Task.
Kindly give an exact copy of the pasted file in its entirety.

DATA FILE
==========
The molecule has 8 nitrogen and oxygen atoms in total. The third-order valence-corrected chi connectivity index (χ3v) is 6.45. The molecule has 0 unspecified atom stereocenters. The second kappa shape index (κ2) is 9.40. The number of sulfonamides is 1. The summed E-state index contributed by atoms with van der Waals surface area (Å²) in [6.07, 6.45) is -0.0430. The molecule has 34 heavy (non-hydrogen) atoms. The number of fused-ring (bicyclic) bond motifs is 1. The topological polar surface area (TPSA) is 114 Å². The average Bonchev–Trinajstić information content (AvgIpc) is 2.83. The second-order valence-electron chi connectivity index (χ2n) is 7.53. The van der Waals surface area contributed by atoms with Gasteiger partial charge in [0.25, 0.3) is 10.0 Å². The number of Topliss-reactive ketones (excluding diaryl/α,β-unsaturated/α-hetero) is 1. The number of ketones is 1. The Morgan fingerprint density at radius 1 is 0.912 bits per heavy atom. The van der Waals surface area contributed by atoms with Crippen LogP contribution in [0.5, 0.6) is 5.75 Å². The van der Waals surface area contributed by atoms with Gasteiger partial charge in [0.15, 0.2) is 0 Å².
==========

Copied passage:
The molecule has 8 nitrogen and oxygen atoms in total. The third-order valence-corrected chi connectivity index (χ3v) is 6.45. The molecule has 0 unspecified atom stereocenters. The second kappa shape index (κ2) is 9.40. The number of sulfonamides is 1. The summed E-state index contributed by atoms with van der Waals surface area (Å²) in [6.07, 6.45) is -0.0430. The molecule has 34 heavy (non-hydrogen) atoms. The number of fused-ring (bicyclic) bond motifs is 1. The topological polar surface area (TPSA) is 114 Å². The average Bonchev–Trinajstić information content (AvgIpc) is 2.83. The second-order valence-electron chi connectivity index (χ2n) is 7.53. The van der Waals surface area contributed by atoms with Gasteiger partial charge in [0.25, 0.3) is 10.0 Å². The number of Topliss-reactive ketones (excluding diaryl/α,β-unsaturated/α-hetero) is 1. The number of ketones is 1. The Morgan fingerprint density at radius 1 is 0.912 bits per heavy atom. The van der Waals surface area contributed by atoms with Crippen LogP contribution in [0.5, 0.6) is 5.75 Å². The van der Waals surface area contributed by atoms with Gasteiger partial charge in [0.15, 0.2) is 0 Å².